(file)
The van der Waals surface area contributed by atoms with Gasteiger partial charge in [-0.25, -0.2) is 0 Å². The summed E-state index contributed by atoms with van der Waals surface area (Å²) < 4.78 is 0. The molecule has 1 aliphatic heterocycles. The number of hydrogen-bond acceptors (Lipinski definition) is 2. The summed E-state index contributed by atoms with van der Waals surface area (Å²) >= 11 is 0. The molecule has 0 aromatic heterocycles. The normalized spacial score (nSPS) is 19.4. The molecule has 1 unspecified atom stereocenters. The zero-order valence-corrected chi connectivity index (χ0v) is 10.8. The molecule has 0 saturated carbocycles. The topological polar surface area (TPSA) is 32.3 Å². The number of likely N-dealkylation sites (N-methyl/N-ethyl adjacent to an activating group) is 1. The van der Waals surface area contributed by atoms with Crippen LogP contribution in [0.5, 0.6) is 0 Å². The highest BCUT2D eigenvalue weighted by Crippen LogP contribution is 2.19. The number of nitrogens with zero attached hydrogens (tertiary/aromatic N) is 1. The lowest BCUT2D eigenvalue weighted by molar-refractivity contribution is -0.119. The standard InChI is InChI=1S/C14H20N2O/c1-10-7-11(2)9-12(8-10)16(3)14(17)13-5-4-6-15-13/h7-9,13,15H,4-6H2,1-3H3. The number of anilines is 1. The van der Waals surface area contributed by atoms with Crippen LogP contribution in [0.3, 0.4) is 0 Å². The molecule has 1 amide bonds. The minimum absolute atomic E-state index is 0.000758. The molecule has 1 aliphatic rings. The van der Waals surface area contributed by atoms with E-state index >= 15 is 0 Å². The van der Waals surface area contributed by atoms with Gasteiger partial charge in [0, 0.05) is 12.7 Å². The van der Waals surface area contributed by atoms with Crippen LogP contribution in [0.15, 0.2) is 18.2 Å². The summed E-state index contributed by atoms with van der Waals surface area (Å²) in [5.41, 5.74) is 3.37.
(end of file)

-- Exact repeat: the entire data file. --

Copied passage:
The van der Waals surface area contributed by atoms with Gasteiger partial charge in [-0.25, -0.2) is 0 Å². The summed E-state index contributed by atoms with van der Waals surface area (Å²) < 4.78 is 0. The molecule has 1 aliphatic heterocycles. The number of hydrogen-bond acceptors (Lipinski definition) is 2. The summed E-state index contributed by atoms with van der Waals surface area (Å²) >= 11 is 0. The molecule has 0 aromatic heterocycles. The normalized spacial score (nSPS) is 19.4. The molecule has 1 unspecified atom stereocenters. The zero-order valence-corrected chi connectivity index (χ0v) is 10.8. The molecule has 0 saturated carbocycles. The topological polar surface area (TPSA) is 32.3 Å². The number of likely N-dealkylation sites (N-methyl/N-ethyl adjacent to an activating group) is 1. The van der Waals surface area contributed by atoms with Crippen LogP contribution in [0.5, 0.6) is 0 Å². The highest BCUT2D eigenvalue weighted by Crippen LogP contribution is 2.19. The number of nitrogens with zero attached hydrogens (tertiary/aromatic N) is 1. The lowest BCUT2D eigenvalue weighted by molar-refractivity contribution is -0.119. The standard InChI is InChI=1S/C14H20N2O/c1-10-7-11(2)9-12(8-10)16(3)14(17)13-5-4-6-15-13/h7-9,13,15H,4-6H2,1-3H3. The number of anilines is 1. The van der Waals surface area contributed by atoms with Crippen LogP contribution in [0.3, 0.4) is 0 Å². The molecule has 1 amide bonds. The minimum absolute atomic E-state index is 0.000758. The molecule has 1 aliphatic rings. The van der Waals surface area contributed by atoms with E-state index >= 15 is 0 Å². The van der Waals surface area contributed by atoms with Gasteiger partial charge in [0, 0.05) is 12.7 Å². The van der Waals surface area contributed by atoms with Crippen LogP contribution in [0.15, 0.2) is 18.2 Å². The summed E-state index contributed by atoms with van der Waals surface area (Å²) in [5.41, 5.74) is 3.37.